Puyo Pop Fever is the latest in a long line of Puyo Pop games, the first of which appeared in the arcades way back in 1991. Like many classic puzzle games, the graphics have been tweaked slightly over the years but the core game play remains the same. With this DS conversion, courtesy of Sega, fans can now grab a slice of the Puyo Popping action on their handhelds.
For those who have never played the game before, Puyo Pop is all about beating your opponent (either a computer controlled opponent or another human) by filling their screen with clear Puyos (also known as Nuisance Puyos). Puyos, small gelatinous creatures with eyes, fall from the top of the screen, usually in pairs, though sometimes in groups of three or four at a time. The player can rotate and manoeuvre the falling Puyos so that they land next to other Puyos of the same colour. When four or more Puyos of the same colour are aligned, they are removed from play. If you manage to cause a chain reaction, then several Nuisance Puyos are sent to your opponents side, giving them less time to react to newly falling Puyos. The game ends when one side fills up their entire playing area with Puyos.
|We're not sure why there is an "Onion Pixy" in the game. |
A new addition to the action in this version of the game is the "fever mode". As you make bigger chain reactions, your fever gauge slowly rises. When it is full, your playing area flips over to one filled with several Puyos all perfectly configured for a huge chain reaction. You're only given a few seconds to work out how best to set off the chain and doing well in fever mode can save you from the jaws of defeat.
Gameplay takes place entirely on the top screen, with the bottom screen reserved for the cutesy characters to prance about on (not that you ever have time to watch them). It is possible to play the game with the stylus, although it is much quicker and easier to use the d-pad. While Puyo Pop has always been most fun played with friends, Puyo Pop Fever does have a solid single player mode too. There's "endless mode" where you play alone, with your only enemy being a steady increase in speed. There are also missions, similar to the quest mode in Tetris DS, where you must perform tasks such as bursting two different coloured Puyos at once. Finally, there is a fun story mode, which is probably the best way to play the game by yourself.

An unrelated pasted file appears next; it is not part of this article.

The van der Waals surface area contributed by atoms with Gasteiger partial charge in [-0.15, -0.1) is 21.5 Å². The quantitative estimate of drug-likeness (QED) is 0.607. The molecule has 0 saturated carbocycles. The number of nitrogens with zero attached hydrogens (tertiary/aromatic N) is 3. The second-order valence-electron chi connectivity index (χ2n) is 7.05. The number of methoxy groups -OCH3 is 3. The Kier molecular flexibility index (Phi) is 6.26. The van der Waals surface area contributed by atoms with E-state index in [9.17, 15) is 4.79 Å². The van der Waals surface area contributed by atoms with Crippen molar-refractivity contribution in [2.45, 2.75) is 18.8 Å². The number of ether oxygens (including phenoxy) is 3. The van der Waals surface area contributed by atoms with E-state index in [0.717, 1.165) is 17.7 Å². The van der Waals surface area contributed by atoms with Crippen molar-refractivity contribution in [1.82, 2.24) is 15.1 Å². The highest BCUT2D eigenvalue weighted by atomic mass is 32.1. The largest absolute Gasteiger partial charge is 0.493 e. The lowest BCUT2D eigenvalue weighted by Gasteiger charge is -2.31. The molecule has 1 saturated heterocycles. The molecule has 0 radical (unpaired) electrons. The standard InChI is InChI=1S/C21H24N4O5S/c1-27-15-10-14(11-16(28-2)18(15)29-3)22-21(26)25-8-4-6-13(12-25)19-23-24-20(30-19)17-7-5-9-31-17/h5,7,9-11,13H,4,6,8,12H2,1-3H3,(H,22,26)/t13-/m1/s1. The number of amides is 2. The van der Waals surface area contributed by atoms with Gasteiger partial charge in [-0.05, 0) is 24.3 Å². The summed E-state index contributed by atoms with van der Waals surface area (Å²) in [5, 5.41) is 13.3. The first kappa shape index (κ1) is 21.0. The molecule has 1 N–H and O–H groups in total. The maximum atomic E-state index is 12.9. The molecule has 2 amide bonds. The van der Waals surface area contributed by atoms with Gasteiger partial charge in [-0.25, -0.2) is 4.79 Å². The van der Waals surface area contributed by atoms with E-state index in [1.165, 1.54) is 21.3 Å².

The story mode follows the adventures of two cutesy anime witches, goody goody Amitie and arch rival and snob Raffine, as they search for Professor Accord's flying cane. Somehow, searching for this magical artefact involves playing Puyo Pop against a selection of cutesy opponents. The AI opponents can be particularly challenging. While most players will clear Amitie's levels, only expert players will see the end of Raffine's story. If you're the kind of player put off by bright primary colours and hyper happy music, then Puyo Pop Fever is probably not the game for you. The presentation, music and characters are high on the saccharine scale throughout.
Puyo Pop Fever also has some excellent multi-player modes. Up to 8 players can compete, either by downloading from a single cartridge or by using their own copy of the game. Multi-player matches are frantic and extremely entertaining, especially with opponents at or around your skill level. There's no internet play on offer here but that's a minor omission, especially as half the fun is watching your opponent sweat as you set up another super chain reaction.
Puyo Pop Fever is a solid, well presented and entertaining DS puzzle game. Although not quite as complete a package as Tetris DS, fans of the series are still left wanting very little. If you enjoyed Puyo Pop on other platforms, or if you enjoy arcade puzzle games, you should put this game right at the top of your wish list. Feverishly good!
| ||Guys ||Girls |
|Kids ||8/10 ||8/10 |
|Teens ||7/10 ||8/10 |
|Adults ||7/10 ||7/10 |
Back from Puyo Pop Fever Review to Puzzle Games
Back to Home Page